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Made with :heart: (lol)…. But seriously though, we truly loved working on this app and looking at the user stats for first 2 months, we probably have like 3 users including us 2 and even after that, we are still as motivated as the first day to make this app the best.

I use this app on a daily basis and every single feature has been very, very useful.

The initial design process took Iraa approximately a month. Once we had enough skeleton to start with, I dived in and coded up a very rough beta within ten days.

tldr; For the lazy ones like me

Here’s a quick list of all the tools that runs behind the screen to make jarme run as smoothly as it does -


  • angular 2
  • ionic 2
  • cordova
  • sass


  • VPS on digitalocean for production
  • heroku free tier for staging
  • puma with nginx for serving the api
  • lets encrypt for ssl
  • ruby on rails
  • devise for authentication
  • paperclip for image upload/manipulation
  • postgresql
  • mailgun for sending emails

Languages & Frameworks

Initially I was thinking of using meteor.js just for the ease of running one codebase everywhere but soon abandoned the idea since we really didn’t have any major realtime feature in mind. My next choice was ionic. I was comfortable with ionic 1 and ionic 2 was in very early beta, I was itching to build something with it and this was the perfect opportunity. So I started with ionic2 beta.3 and picked the es6 version instead of typescript. I was somewhat familiar with es6 but completely new to angular2. I ended up learning a lot of both es6 and typescript while building this app.

On the server side, I wanted node.js but having learned to code in ruby very recently, I wanted to make this a bit more exciting and use rails instead.

The features we had in mind really didn’t need a noSql database and actually fits very well in an sql structure so I decided to go with postgresql.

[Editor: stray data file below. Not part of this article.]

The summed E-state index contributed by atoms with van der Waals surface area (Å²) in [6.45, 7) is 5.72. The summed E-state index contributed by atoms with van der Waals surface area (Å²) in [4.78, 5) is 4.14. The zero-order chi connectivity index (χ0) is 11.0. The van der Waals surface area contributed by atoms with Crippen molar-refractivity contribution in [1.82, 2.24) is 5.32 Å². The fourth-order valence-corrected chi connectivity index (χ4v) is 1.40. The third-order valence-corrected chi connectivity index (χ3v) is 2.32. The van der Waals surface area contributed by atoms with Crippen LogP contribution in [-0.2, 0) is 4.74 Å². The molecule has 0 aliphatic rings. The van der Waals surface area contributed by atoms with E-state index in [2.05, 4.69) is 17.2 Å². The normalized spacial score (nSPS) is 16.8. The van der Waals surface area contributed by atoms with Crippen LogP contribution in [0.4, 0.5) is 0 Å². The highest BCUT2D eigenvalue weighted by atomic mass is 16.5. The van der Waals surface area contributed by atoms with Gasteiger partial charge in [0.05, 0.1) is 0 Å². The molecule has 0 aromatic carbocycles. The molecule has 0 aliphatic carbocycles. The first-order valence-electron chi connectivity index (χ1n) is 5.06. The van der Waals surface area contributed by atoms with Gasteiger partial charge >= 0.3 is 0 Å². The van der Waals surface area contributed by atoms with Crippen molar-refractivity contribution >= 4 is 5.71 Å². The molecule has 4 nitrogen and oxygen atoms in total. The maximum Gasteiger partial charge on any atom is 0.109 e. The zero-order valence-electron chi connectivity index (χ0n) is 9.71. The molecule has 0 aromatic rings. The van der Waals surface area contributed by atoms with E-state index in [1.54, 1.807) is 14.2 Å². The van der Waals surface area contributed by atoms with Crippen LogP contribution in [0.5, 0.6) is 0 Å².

Ionic 2 was really easy to dive in even though the syntax and everything is very different from v1. I really have to give it to the ionic team for their astonishing work on the documentation. There wasn’t a thing that I couldn’t find in the docs. They also have a great slack team if you want more hands on help from the community members.

Initially, I picked es6 but soon, the ionic team abandoned support for es6 so I had to move the whole app over to typescript, which was a bit annoyingly repetitive task but a lot easier than I thought it would be. Typescript is not that bad to work with either. I kind of miss the flexibility of typeless plain ol’ .js but having a type system also made it easier to debug and maintain.

Also, there is a really nice angular1 token auth package built for devise token auth. However, it’s not compatible with angular2 at the time of writing this post. So I had to built an auth module from scratch as angular2 service. It was really fun and learned a lot about authentication and security in general.


I always liked having more control over my server environment. Which is why I decided to go with a VPS provider instead of PaaS like heroku or openshift. I do, however, use those platforms for staging purposes and they are pretty handy to be honest.

Being a long time user of digitalocean, I really didn’t have to look elsewhere. I use git push for deploy with custom git hooks. The api is served over nginx and puma. Digitalocean has a great article on how to set it all up right here.

Thanks for reading

I really believe in using the right tool for the job and I’m never too religious about any programming language or framework. Which is why, this has been a really enjoyable ride for me so far. Going out of my comfort zone and using languages, frameworks, tools that I am not very familiar with is a lot more rewarding when you’re building something that you will use everyday.

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